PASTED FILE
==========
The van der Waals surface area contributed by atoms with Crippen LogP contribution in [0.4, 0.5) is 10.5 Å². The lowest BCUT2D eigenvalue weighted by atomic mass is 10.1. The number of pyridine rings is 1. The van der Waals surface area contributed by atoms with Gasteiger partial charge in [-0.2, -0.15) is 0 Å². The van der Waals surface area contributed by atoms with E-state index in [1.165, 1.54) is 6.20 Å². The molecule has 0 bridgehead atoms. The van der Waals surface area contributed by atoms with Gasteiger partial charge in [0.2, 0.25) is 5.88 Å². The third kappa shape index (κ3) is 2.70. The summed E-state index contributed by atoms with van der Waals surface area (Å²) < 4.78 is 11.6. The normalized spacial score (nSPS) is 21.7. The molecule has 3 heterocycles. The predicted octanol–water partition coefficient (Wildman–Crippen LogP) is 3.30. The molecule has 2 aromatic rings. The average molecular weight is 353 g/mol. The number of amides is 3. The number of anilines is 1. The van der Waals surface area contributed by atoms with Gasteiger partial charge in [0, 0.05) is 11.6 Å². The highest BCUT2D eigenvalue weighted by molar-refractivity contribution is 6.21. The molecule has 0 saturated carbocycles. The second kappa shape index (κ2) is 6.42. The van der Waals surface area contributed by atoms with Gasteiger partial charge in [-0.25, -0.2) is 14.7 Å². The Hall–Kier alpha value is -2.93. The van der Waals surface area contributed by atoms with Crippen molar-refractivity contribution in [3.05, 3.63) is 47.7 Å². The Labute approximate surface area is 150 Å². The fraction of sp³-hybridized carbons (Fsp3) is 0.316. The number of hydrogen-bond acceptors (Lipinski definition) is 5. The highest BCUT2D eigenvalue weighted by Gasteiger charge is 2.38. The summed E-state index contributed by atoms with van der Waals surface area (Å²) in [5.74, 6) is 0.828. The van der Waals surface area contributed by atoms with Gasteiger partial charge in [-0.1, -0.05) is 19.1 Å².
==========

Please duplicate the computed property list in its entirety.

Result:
The van der Waals surface area contributed by atoms with Crippen LogP contribution in [0.4, 0.5) is 10.5 Å². The lowest BCUT2D eigenvalue weighted by atomic mass is 10.1. The number of pyridine rings is 1. The van der Waals surface area contributed by atoms with Gasteiger partial charge in [-0.2, -0.15) is 0 Å². The van der Waals surface area contributed by atoms with E-state index in [1.165, 1.54) is 6.20 Å². The molecule has 0 bridgehead atoms. The van der Waals surface area contributed by atoms with Gasteiger partial charge in [0.2, 0.25) is 5.88 Å². The third kappa shape index (κ3) is 2.70. The summed E-state index contributed by atoms with van der Waals surface area (Å²) < 4.78 is 11.6. The normalized spacial score (nSPS) is 21.7. The molecule has 3 heterocycles. The predicted octanol–water partition coefficient (Wildman–Crippen LogP) is 3.30. The molecule has 2 aromatic rings. The average molecular weight is 353 g/mol. The number of amides is 3. The number of anilines is 1. The van der Waals surface area contributed by atoms with Gasteiger partial charge in [0, 0.05) is 11.6 Å². The highest BCUT2D eigenvalue weighted by molar-refractivity contribution is 6.21. The molecule has 0 saturated carbocycles. The second kappa shape index (κ2) is 6.42. The van der Waals surface area contributed by atoms with Gasteiger partial charge in [-0.25, -0.2) is 14.7 Å². The Hall–Kier alpha value is -2.93. The van der Waals surface area contributed by atoms with Crippen molar-refractivity contribution in [3.05, 3.63) is 47.7 Å². The Labute approximate surface area is 150 Å². The fraction of sp³-hybridized carbons (Fsp3) is 0.316. The number of hydrogen-bond acceptors (Lipinski definition) is 5. The highest BCUT2D eigenvalue weighted by Gasteiger charge is 2.38. The summed E-state index contributed by atoms with van der Waals surface area (Å²) in [5.74, 6) is 0.828. The van der Waals surface area contributed by atoms with Gasteiger partial charge in [-0.1, -0.05) is 19.1 Å².